Marigold nodded. “All the staff knows, but we agree with you. That man was inappropriate to demand marriage in that manner.”
“I wish my father would see it that way. All he sees is the potential scandal. Pushing a man into a fountain may have been scandalous, but scandal is fodder for the papers, and then it fades. Had I agreed, I’d have to live with that fool for the rest of my life. But does my father care? No. All he cares about is the repercussions to his good name.”
Marigold nodded. “Believe me, I understand. It was not long ago that I was in a very similar situation, but my consequences were much more severe.”
Lucy paused in her agitated pacing and looked at her lady’s maid. She had only been with her for six months, but they had grown close in that time. And Marigold was not the traditional lady’s maid. She was exotic. Her skin was a warm brown, and she sometimes had an accent when she talked quickly. But Lucy had never asked where Marigold hailed from. “I’m sorry you went through such a thing.”
The maid shrugged. “I am glad to be far away from my homeland and from my father. Women are treated much differently there.”
“You must think me a selfish child.”
“No.” Marigold turned and met Lucy’s gaze. “You are lucky, but that doesn’t lessen the pain of knowing your life is not your own.”
Lucy dropped her gaze. There were shadows in the other woman’s eyes that Lucy only now noticed. Wherever Marigold had come from, whomever she had escaped, it was far worse than she could have imagined. Lucy lived in a rosy bubble of privilege. She knew that, but she’d never tried to see past it.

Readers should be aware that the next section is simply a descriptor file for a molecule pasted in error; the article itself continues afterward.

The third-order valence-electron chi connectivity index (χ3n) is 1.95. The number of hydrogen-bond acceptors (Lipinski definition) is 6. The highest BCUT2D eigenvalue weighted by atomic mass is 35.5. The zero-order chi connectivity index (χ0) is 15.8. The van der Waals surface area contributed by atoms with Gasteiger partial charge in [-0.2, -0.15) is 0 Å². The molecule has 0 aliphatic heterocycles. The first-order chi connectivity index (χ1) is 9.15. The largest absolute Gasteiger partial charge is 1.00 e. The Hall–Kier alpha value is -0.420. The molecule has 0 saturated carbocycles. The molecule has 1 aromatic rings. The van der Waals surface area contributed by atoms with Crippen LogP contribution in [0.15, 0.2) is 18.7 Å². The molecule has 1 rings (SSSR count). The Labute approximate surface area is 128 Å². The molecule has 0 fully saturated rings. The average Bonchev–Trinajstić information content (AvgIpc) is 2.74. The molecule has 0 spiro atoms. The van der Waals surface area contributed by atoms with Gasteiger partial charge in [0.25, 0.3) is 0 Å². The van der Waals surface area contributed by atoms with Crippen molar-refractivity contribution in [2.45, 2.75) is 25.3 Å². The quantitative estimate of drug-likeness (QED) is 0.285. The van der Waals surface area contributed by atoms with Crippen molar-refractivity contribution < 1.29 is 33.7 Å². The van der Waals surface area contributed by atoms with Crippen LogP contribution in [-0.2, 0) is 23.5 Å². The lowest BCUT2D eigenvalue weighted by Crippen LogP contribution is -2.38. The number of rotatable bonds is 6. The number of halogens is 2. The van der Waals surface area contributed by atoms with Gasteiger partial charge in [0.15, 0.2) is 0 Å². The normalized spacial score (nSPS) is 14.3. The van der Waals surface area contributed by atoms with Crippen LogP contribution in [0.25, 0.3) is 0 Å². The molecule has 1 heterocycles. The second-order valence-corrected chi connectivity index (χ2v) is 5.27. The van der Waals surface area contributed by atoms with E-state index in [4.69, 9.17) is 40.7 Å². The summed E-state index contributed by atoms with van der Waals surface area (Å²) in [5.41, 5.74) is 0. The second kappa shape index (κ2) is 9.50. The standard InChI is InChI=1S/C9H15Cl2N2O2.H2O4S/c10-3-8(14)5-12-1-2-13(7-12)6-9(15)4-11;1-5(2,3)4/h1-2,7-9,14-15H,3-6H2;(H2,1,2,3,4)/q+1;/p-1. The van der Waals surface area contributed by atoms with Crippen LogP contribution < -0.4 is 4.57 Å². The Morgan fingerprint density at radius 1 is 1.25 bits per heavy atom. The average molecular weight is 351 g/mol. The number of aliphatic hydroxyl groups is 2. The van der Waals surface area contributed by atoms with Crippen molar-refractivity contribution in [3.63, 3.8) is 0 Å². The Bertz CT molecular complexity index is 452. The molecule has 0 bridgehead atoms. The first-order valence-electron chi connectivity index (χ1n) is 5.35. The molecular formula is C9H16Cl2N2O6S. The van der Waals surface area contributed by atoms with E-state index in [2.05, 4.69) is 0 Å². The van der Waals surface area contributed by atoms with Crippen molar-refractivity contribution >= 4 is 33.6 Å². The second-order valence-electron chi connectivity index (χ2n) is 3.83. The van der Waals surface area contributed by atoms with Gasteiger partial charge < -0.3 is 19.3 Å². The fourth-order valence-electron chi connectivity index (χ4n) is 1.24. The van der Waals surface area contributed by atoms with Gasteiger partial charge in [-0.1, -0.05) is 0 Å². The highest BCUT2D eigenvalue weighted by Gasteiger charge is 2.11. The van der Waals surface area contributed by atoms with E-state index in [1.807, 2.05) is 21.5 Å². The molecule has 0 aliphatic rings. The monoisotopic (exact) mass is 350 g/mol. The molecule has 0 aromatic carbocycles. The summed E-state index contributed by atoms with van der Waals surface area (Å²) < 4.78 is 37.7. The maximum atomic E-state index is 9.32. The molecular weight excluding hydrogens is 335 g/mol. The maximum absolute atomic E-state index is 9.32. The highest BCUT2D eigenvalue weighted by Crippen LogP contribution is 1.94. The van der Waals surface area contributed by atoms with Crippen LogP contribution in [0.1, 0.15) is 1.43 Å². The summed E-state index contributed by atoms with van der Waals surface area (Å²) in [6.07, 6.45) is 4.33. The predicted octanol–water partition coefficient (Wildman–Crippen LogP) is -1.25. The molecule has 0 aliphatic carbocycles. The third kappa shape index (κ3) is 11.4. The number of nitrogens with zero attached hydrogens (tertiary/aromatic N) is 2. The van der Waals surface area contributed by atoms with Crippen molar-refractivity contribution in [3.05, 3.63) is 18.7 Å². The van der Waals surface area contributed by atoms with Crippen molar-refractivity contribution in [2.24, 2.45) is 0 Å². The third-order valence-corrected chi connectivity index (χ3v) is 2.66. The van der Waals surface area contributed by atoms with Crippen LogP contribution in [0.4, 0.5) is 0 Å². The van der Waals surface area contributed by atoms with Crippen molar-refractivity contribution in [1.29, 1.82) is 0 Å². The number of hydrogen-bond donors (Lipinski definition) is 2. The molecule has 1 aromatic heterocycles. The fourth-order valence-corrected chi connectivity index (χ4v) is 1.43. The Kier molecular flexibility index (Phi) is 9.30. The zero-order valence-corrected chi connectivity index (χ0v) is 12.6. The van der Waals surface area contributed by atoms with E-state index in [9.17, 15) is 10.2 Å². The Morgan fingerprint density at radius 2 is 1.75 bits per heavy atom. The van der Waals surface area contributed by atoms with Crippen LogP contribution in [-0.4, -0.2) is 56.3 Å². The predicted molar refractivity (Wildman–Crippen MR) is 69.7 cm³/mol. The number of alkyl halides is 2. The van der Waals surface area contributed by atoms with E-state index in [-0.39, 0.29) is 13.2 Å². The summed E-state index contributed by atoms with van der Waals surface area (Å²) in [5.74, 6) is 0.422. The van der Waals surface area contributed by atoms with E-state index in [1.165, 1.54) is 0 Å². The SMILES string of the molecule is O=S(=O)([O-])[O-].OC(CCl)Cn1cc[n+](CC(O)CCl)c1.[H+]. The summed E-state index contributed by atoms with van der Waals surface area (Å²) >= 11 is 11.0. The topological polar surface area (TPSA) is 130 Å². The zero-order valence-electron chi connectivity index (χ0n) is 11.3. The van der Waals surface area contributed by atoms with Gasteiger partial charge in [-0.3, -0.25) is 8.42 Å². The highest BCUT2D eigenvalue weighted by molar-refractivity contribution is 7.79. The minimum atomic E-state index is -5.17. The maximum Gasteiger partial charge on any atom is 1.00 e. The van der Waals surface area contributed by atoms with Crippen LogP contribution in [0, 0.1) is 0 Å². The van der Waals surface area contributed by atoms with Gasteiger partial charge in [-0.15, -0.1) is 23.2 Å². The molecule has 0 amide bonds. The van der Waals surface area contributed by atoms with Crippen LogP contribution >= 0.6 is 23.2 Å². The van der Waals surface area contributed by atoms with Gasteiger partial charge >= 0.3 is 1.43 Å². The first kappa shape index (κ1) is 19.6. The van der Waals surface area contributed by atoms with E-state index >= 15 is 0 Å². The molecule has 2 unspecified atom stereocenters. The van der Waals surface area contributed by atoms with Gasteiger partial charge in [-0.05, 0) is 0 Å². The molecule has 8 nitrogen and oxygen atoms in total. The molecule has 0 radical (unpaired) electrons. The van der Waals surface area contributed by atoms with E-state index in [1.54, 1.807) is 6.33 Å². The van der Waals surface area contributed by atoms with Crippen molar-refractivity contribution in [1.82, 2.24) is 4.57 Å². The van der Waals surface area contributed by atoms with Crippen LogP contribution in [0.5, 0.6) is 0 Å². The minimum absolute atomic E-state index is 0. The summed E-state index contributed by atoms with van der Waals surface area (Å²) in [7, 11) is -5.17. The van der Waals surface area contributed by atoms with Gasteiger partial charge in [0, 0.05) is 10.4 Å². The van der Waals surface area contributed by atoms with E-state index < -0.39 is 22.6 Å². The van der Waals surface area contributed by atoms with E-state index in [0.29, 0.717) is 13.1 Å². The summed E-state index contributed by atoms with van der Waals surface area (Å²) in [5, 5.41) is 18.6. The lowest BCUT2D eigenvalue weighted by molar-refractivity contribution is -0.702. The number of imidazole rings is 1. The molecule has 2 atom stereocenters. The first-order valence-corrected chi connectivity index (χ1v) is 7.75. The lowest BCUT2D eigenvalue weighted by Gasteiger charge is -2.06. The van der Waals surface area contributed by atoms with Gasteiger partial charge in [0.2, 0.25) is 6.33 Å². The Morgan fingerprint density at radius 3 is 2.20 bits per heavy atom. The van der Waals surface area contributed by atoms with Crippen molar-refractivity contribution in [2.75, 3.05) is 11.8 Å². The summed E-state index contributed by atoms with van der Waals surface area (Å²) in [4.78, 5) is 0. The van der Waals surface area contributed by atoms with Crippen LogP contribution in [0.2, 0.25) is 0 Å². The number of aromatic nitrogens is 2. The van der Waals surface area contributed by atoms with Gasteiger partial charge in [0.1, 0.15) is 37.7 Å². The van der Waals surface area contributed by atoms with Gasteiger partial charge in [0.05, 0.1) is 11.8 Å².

“I should appreciate a stay in the country, then. The season has nothing to offer anyhow.”
“You did not like this suitor?”
“No. We danced one time. It is my understanding that he needs a rich wife. A fortune hunter, our society calls the likes of him.”
Marigold shook her head in distaste. “And he thought humiliation would woo you?”
“He thought to trick me. ‘Tis all it was. Humiliate me into agreeing. Why can’t my father see that? I should have bloodied his nose, as well as pushed him into the fountain.”
“What will your brother do?”
“I can count on Jonathan to have a word with him to make sure he won’t bother me further. I wish my father would care as much.”
“Perhaps you will find a husband in the country?” Marigold offered as she closed one trunk and began the next.
“I doubt it,” Lucy said, pouting. “There is nothing to do in the country but ride horses, take walks, and read.”
“That sounds lovely.”
“I know. But Thea won’t be with me. She must attend parties with her aunts, and they treat her poorly.”
“Can she visit?”
“Father will say no. He will wish to punish me. It will be Thea who will suffer. I will appeal to my mother. She knows of Thea’s situation.”
“Then all is not lost.”
“The rest of the season will be lost. Dancing, intriguing gentlemen whom I have yet to meet. What if I miss the one man who may be somewhat interesting?”
Marigold laughed. “If he is meant to be yours, he will wait for you. I think I have a way to make our stay in the country more enjoyable, but you have to promise me that you will tell no one what we do.”